I thought my list was complete until my husband and I decided to take a little trip to Markleeville and explore the course. Altitude. Wow. It really makes a big difference. Hills that looked easy suddenly sent my heart rate shooting up to decidedly unsustainable levels. Uh oh. Now what?
I did a little more research and decided I would attend a couple of training camps so as to get familiar with the route, and spend a little time getting adjusted to the altitude. Oh, yes, there are training camps just for the Death Ride. Try googling “Near Death Experience.” If you look closely, there is one listing that has nothing to do with bright lights or tunnels or inner peace (especially not inner peace). And Alpine Altitude Adjustment. I was there.
And, icing on the training cake, we decided to spend some vacation time at 7000’. Like I said, I only planned to do this once. I went all out.
At the end of June, we headed off to Colorado. After ten lovely days there, we drove back to Markleeville where I spent two days waiting, waiting.
At 4:30 AM on July 13, my husband dropped me off at the start.
It was eerily beautiful. Pitch dark, not even a moon, and hundreds of bicycles (you can start just about any time you choose, so a few had started even earlier, and the fast guys would not head out until maybe 6:30 or so) with headlights and flashing blinky lights, all headed down the road to Monitor. An occasional voice, “On your left!” or “Car up!” But mostly just the sound of all those skinny tires rolling along the pavement breaking the early morning stillness.
Soon we were on our way up Monitor. It felt quite easy, very different from my first attempt. The sun had crept up over the mountain by the time I reached the summit, but it was still quite chilly. Volunteers placed a sticker on my bib number. One down, four to go. I stopped to eat a bit. I headed down the east side. That is one fun descent! It’s 9 miles, and most of it is a pretty steady 7-9% grade, and there are few sharp turns so you can pretty much let go. I am small, so I reach my maximum speed on a descent at a realtively low speed. Bigger riders whiz past me when my gears have given all they have, and only gravity remains to help. But you know what? That thin air lets you through faster. So I spent a fair amount of time at 40mph plus.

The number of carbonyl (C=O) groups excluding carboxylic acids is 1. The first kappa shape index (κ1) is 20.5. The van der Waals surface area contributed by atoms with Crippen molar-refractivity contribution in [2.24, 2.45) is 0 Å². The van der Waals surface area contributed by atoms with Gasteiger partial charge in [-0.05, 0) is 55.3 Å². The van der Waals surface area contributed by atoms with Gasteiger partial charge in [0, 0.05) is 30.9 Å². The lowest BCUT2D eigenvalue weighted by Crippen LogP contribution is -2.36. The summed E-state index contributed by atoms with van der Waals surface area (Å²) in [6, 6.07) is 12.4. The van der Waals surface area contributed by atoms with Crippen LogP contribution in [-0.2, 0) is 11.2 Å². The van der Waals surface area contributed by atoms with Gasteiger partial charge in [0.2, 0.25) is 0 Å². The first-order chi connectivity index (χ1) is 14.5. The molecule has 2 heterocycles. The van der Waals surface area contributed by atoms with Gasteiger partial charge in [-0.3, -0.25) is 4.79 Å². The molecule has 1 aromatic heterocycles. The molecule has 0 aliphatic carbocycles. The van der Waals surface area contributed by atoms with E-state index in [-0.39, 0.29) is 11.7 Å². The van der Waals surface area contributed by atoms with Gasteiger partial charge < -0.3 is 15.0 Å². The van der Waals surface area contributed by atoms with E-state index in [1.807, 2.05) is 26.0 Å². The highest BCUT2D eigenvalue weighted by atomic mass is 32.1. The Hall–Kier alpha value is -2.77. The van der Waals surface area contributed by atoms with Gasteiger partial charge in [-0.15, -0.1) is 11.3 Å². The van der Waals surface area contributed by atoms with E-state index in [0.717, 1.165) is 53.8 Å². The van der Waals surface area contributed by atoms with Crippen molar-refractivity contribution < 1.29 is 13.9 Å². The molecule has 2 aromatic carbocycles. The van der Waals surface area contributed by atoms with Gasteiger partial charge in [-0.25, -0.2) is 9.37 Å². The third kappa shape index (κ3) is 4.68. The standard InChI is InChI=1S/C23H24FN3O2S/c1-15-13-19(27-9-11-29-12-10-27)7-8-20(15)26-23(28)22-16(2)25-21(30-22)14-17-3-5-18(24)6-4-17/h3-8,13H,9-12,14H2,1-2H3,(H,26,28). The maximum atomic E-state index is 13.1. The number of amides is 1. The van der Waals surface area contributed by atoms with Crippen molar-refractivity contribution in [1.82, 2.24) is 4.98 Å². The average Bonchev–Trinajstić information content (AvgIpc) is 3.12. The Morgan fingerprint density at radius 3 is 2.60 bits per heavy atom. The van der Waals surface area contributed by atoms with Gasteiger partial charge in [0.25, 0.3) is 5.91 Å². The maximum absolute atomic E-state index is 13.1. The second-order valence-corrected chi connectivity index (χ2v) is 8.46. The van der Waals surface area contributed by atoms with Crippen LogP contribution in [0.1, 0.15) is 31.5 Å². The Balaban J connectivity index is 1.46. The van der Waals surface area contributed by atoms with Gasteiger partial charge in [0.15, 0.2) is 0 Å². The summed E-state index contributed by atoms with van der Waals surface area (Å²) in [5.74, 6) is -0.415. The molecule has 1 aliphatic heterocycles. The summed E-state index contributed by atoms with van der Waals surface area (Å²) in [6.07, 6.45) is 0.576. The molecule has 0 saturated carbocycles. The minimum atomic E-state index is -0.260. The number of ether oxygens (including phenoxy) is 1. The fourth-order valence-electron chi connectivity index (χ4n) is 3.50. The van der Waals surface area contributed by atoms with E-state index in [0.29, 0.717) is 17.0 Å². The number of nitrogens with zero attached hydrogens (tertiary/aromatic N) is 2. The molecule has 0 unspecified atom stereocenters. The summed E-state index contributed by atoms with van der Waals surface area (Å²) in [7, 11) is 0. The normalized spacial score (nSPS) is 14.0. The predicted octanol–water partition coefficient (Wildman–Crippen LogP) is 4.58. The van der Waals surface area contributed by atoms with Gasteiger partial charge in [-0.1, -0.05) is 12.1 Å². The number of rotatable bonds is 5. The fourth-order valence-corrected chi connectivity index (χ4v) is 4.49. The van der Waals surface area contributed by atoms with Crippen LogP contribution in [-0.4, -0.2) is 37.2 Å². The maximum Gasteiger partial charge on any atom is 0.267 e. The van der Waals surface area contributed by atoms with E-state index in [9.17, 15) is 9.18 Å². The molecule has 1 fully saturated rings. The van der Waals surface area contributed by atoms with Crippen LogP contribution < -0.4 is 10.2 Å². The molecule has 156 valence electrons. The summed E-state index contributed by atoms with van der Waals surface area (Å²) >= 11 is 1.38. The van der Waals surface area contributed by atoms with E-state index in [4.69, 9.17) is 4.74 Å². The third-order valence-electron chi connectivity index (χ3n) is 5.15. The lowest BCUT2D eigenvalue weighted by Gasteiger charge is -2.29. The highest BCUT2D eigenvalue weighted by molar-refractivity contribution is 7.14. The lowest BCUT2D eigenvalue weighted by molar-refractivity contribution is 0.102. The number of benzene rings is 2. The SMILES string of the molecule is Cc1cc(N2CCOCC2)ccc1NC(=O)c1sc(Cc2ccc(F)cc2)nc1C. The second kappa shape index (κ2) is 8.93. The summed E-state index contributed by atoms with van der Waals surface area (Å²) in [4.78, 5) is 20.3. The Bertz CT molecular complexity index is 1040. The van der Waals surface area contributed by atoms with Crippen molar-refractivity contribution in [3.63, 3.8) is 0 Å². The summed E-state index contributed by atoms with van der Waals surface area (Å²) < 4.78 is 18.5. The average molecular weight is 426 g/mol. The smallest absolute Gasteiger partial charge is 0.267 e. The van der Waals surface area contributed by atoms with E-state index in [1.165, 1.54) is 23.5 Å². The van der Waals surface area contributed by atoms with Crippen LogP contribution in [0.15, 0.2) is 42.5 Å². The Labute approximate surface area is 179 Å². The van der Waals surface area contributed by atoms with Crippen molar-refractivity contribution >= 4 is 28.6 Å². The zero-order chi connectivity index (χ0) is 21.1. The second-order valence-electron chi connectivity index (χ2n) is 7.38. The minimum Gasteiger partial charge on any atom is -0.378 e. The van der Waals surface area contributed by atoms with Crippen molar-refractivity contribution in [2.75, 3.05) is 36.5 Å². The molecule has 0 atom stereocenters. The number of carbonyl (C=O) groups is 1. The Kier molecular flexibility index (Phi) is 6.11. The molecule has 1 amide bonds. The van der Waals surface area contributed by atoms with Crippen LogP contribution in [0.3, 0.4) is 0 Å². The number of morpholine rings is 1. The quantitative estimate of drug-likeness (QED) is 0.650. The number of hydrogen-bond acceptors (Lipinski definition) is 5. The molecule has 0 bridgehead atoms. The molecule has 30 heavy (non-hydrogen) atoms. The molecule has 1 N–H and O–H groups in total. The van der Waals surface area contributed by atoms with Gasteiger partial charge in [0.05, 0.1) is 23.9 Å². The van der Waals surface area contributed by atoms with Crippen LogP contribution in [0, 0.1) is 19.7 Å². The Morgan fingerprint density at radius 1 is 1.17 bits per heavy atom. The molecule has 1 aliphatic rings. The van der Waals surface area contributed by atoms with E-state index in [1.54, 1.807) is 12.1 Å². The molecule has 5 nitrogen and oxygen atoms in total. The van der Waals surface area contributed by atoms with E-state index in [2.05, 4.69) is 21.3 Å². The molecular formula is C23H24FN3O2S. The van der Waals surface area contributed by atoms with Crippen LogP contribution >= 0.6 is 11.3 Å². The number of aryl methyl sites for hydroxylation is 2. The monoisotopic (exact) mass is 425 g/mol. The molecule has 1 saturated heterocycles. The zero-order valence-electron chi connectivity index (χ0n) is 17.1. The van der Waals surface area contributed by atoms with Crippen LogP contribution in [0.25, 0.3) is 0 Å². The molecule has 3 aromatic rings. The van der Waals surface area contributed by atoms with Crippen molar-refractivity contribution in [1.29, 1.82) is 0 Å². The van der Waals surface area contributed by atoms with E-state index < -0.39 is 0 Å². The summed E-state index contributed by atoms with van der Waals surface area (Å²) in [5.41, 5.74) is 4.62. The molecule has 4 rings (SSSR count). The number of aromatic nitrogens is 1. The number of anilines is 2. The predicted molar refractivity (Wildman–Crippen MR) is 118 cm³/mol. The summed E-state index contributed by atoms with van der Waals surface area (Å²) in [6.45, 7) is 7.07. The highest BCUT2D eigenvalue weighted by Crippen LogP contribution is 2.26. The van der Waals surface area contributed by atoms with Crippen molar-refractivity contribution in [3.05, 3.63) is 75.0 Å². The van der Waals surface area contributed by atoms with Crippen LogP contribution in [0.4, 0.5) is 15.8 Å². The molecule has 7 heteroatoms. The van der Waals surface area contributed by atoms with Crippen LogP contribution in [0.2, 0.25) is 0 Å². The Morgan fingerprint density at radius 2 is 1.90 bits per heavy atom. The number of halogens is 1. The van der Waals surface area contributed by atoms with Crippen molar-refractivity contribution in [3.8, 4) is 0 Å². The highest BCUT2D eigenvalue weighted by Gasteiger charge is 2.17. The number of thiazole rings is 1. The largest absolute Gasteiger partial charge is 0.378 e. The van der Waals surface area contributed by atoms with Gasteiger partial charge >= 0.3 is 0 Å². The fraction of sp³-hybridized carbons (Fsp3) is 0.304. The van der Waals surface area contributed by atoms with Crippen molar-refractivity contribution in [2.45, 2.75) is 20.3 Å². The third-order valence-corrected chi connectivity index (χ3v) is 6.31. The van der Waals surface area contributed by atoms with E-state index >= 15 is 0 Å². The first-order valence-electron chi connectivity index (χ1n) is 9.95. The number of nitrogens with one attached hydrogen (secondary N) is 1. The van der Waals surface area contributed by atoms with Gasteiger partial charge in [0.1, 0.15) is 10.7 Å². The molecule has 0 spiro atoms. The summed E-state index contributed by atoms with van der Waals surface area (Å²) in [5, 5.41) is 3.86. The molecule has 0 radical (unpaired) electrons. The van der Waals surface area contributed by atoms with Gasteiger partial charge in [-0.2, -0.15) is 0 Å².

But then, of course, you get to the bottom and you just have to turn around and get back to where you started. Actually, that spot is so remote that they give you your second summit sticker at the bottom. There is really no reasonable way to get back to Ebbetts Pass other than the official route.
By the way, this is such a big event that the roads over Monitor and Ebbetts are closed for enough hours to allow almost everyone to do the first four summits with no motor vehicles other than the few support motorcycles and (gulp) ambulances that cruise the course. And they, of course, are not impatient to pass the cyclists. The ride is held to support Alpine County, the least populous county in California. As of the 2010 census, the population is 1,175. The size? 738 square miles. Persons per square mile, 1.6. Registration fees bring in over $400,000. After costs, the Death Ride supports some pretty major educational projects for the county. Perhaps the event name gives the wrong impression.